Church Gardens, Harefield

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My sister was treated to a private visit for two to these lovely gardens, and I was lucky enough to accompany her.

Kay, the co-owner with her architect husband Patrick, opened the garden this August for the NGS for the first time and received 450 visitors!  They have now added a number of ‘private visits’ to their calendar and this was the first.

The NGS entry gives a really good summary, so I’ve copied it in here:

Harefield’s own ‘secret garden’. 17th Century Renaissance walled gardens on the outskirts of Harefield Village, next to the beautiful medieval church of St Mary’s and Anzac war cemetery. The gardens are the only remaining part of the Harefield Place estate and incl a traditional kitchen garden and orchard. The gardens are presently undergoing extensive restoration having fallen into neglect and disrepair since the demolition of the original manor house in 1813. The kitchen garden has been run as an organic vegetable garden for 12 years with 56 raised beds in a beautiful geometric pattern. Since 2015, two 60m herbaceous borders and one double 20m herbaceous border have been created. Most recently a herb garden of more unusual herbs has been added. The orchard is an incredibly rare Renaissance ‘pleasure’ garden, with the remains of a terrace and unique arcaded wall, which was replanted as a cobnut nuttery over 100 years ago.

I was a little concerned, bearing in mind the time of year (and the rather sad state of my own garden) there might not be much to see, but there was beyond plenty!  I believe, even in the winter, there would still be considerable interest because of the very strong structure.

This is an aerial photo Kay gave me as part of my ‘private visit pack’ and clearly shows the layout of the main walled garden.  IMG_5080

The top right quadrant (with the pallets) will house a new metal framed fruit cage and the area to the right of that, heading off the picture, will eventually have a large lean to greenhouse against the wall at the right hand end of the garden.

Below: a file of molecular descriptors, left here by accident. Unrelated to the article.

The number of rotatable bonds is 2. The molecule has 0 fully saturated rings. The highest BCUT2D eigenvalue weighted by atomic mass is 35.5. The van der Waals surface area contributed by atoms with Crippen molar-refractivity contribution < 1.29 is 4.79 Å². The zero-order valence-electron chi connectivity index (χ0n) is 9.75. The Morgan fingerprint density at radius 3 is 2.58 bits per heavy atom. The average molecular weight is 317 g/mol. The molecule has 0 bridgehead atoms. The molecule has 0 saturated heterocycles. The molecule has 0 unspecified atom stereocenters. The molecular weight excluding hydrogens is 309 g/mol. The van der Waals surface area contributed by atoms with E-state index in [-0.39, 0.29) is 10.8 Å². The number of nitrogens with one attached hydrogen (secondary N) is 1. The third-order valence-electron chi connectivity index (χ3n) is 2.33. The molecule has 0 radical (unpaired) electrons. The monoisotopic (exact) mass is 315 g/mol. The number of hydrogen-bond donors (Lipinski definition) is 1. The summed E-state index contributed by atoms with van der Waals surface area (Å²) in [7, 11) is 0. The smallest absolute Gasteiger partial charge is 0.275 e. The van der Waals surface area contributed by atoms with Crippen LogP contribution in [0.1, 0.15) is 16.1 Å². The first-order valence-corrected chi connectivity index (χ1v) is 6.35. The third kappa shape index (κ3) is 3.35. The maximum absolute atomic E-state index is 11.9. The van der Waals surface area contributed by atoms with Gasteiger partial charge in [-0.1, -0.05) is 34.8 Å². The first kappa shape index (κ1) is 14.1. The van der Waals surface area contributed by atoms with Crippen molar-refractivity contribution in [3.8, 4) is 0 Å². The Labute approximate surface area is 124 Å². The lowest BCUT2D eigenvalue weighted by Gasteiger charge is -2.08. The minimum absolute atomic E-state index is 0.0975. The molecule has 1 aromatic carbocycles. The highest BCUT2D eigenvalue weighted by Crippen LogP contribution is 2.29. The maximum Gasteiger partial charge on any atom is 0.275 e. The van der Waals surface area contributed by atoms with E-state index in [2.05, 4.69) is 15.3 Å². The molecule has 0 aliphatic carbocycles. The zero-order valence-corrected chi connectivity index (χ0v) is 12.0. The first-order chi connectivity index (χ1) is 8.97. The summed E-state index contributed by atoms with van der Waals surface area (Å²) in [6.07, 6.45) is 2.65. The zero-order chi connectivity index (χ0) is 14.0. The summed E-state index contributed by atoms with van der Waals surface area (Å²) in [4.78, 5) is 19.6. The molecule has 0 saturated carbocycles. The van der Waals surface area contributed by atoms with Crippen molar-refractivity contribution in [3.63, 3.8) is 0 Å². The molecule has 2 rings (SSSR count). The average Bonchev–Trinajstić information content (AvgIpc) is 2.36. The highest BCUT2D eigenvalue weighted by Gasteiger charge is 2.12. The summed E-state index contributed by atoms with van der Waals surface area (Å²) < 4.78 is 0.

The garden has walls on three sides (in the picture above they are the top, bottom and right hand end, representing (very roughly) the west, north and easterly boundaries.

The beautiful wall below is on the eastern boundary, facing west. IMG_4534

I just adored the grass – Pennisetum ‘Red Head’.IMG_4535

The polytunnel, next to this wall, was still full of tomatoes, chillisIMG_4526

and an interesting take on greenhouse shading – a wonderful tangle of climbers:IMG_4528

And, in addition to work to be done,IMG_4530

there was a fabulous display of work successfully completed!IMG_4529

Outside to the two small herbaceous borders, together with their four matching pampas grasses.IMG_4524

Here I admired the elegant Acidanthera murielaeIMG_4537

and the rather more jazzy Gaillardia ‘Burgundy’IMG_4538

On to the 56 Veg Beds and they were a carnival of yellows and oranges due to the companion planting of Calendula (top picture) Borage and Nasturtiums.  Kay gardens organically and is a follower of permaculture and so companion planting is important for pest control, pollination (and it looks gorgeous!)IMG_4551IMG_4548

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And of course, when I’d worried about there not being enough to see, I hadn’t envisaged such a magnificent pumpkin patch, clearly at its peak just before Hallowe’en.IMG_4557

Beyond the walled garden there is yet more interest.

Firstly, the extraordinary ‘Organ Pipe Bed’.  The pipes really are organ pipes from the church next door.  The bed is northerly and so planted with hostas and shade tolerant shrubs.IMG_5067

And further from the house still is this ‘arcaded wall’ which appears to be unique in England.  See description the below.IMG_4561

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To finish I’ve got two questions – 1. how does Kay find time to work, tend the existing garden, continue with the restoration and read all these books?IMG_4564

And 2. does she ever sit down?

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With thanks to Kay and Patrick for sharing their beautiful garden (and fascinating project) and to Elizabeth for treating us to such a lovely day.

2 thoughts on “Church Gardens, Harefield

  1. Cathy

    What an amazing place and what dedication to principles! Do they have any support at all? It is clearly very much a labour of love and how exciting for you to have a private visit – if guided by the owners it adds a whole new dimension. You are quite right about structure making an impact on out-of-season gardens too

    Reply
  2. Di'ane Blackwell

    Oh my goodness ,what a surprise I had no idea the gardens existed! I know the church and the Anzac graves,infact my sister got married in the church,but I thought Harefield Place was long gone without a trace!
    Dx

    Reply

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